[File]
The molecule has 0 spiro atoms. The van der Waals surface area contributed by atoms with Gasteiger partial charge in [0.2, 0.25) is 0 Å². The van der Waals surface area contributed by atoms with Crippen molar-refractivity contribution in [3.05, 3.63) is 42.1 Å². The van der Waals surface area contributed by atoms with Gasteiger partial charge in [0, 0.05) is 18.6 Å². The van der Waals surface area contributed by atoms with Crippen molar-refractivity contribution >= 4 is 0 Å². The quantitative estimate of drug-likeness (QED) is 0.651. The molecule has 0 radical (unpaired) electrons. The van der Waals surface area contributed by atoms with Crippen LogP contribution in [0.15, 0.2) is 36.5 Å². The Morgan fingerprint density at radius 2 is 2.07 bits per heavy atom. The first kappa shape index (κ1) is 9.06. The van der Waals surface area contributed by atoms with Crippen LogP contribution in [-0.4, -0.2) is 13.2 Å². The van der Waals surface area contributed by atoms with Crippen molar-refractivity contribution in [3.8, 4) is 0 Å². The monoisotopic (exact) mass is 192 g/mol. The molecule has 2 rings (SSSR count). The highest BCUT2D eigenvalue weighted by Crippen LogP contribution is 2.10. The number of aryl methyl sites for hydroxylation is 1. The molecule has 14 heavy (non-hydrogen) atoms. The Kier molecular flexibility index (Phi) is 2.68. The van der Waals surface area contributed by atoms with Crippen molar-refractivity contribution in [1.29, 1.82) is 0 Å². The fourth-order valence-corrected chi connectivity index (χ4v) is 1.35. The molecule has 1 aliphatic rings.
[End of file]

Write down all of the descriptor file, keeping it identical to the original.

The molecule has 0 spiro atoms. The van der Waals surface area contributed by atoms with Gasteiger partial charge in [0.2, 0.25) is 0 Å². The van der Waals surface area contributed by atoms with Crippen molar-refractivity contribution in [3.05, 3.63) is 42.1 Å². The van der Waals surface area contributed by atoms with Gasteiger partial charge in [0, 0.05) is 18.6 Å². The van der Waals surface area contributed by atoms with Crippen molar-refractivity contribution >= 4 is 0 Å². The quantitative estimate of drug-likeness (QED) is 0.651. The molecule has 0 radical (unpaired) electrons. The van der Waals surface area contributed by atoms with Crippen LogP contribution in [0.15, 0.2) is 36.5 Å². The Morgan fingerprint density at radius 2 is 2.07 bits per heavy atom. The first kappa shape index (κ1) is 9.06. The van der Waals surface area contributed by atoms with Crippen LogP contribution in [-0.4, -0.2) is 13.2 Å². The van der Waals surface area contributed by atoms with Crippen molar-refractivity contribution in [3.8, 4) is 0 Å². The monoisotopic (exact) mass is 192 g/mol. The molecule has 2 rings (SSSR count). The highest BCUT2D eigenvalue weighted by Crippen LogP contribution is 2.10. The number of aryl methyl sites for hydroxylation is 1. The molecule has 14 heavy (non-hydrogen) atoms. The Kier molecular flexibility index (Phi) is 2.68. The van der Waals surface area contributed by atoms with Crippen molar-refractivity contribution in [1.29, 1.82) is 0 Å². The fourth-order valence-corrected chi connectivity index (χ4v) is 1.35. The molecule has 1 aliphatic rings.